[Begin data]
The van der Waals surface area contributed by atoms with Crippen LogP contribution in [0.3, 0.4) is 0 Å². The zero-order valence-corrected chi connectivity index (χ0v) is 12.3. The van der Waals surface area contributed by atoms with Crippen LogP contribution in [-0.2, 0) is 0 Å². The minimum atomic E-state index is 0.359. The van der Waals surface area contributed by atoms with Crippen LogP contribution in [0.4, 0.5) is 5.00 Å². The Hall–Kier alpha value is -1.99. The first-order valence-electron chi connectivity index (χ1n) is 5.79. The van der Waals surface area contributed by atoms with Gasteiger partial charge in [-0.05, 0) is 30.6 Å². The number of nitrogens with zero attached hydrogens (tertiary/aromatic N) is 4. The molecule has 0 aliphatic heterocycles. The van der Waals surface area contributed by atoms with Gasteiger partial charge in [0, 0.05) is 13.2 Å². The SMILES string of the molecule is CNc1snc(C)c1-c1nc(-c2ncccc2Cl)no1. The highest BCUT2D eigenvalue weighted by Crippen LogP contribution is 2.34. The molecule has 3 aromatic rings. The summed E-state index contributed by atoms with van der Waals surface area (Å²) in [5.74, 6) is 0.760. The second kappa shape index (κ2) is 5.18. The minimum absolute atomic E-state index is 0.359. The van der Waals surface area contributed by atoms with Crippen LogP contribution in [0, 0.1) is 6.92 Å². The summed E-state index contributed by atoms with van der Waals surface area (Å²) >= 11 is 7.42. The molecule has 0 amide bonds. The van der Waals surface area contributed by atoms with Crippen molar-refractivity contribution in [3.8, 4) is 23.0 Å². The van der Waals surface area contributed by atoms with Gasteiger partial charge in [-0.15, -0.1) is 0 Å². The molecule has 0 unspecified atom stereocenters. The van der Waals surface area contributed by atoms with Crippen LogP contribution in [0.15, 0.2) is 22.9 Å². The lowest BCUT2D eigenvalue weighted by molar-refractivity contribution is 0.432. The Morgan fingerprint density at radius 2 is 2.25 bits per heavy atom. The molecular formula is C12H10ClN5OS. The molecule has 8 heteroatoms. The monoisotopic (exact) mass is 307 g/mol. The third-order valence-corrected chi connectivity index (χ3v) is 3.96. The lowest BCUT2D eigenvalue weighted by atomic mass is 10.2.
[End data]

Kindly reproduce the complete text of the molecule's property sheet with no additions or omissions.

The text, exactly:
The van der Waals surface area contributed by atoms with Crippen LogP contribution in [0.3, 0.4) is 0 Å². The zero-order valence-corrected chi connectivity index (χ0v) is 12.3. The van der Waals surface area contributed by atoms with Crippen LogP contribution in [-0.2, 0) is 0 Å². The minimum atomic E-state index is 0.359. The van der Waals surface area contributed by atoms with Crippen LogP contribution in [0.4, 0.5) is 5.00 Å². The Hall–Kier alpha value is -1.99. The first-order valence-electron chi connectivity index (χ1n) is 5.79. The van der Waals surface area contributed by atoms with Gasteiger partial charge in [-0.05, 0) is 30.6 Å². The number of nitrogens with zero attached hydrogens (tertiary/aromatic N) is 4. The molecule has 0 aliphatic heterocycles. The van der Waals surface area contributed by atoms with Gasteiger partial charge in [0, 0.05) is 13.2 Å². The SMILES string of the molecule is CNc1snc(C)c1-c1nc(-c2ncccc2Cl)no1. The highest BCUT2D eigenvalue weighted by Crippen LogP contribution is 2.34. The molecule has 3 aromatic rings. The summed E-state index contributed by atoms with van der Waals surface area (Å²) in [5.74, 6) is 0.760. The second kappa shape index (κ2) is 5.18. The minimum absolute atomic E-state index is 0.359. The van der Waals surface area contributed by atoms with Crippen LogP contribution in [0, 0.1) is 6.92 Å². The summed E-state index contributed by atoms with van der Waals surface area (Å²) >= 11 is 7.42. The molecule has 0 amide bonds. The van der Waals surface area contributed by atoms with Crippen molar-refractivity contribution in [3.8, 4) is 23.0 Å². The van der Waals surface area contributed by atoms with Gasteiger partial charge in [-0.15, -0.1) is 0 Å². The molecule has 0 unspecified atom stereocenters. The van der Waals surface area contributed by atoms with Crippen LogP contribution in [0.15, 0.2) is 22.9 Å². The lowest BCUT2D eigenvalue weighted by molar-refractivity contribution is 0.432. The Morgan fingerprint density at radius 2 is 2.25 bits per heavy atom. The molecular formula is C12H10ClN5OS. The molecule has 8 heteroatoms. The monoisotopic (exact) mass is 307 g/mol. The third-order valence-corrected chi connectivity index (χ3v) is 3.96. The lowest BCUT2D eigenvalue weighted by atomic mass is 10.2.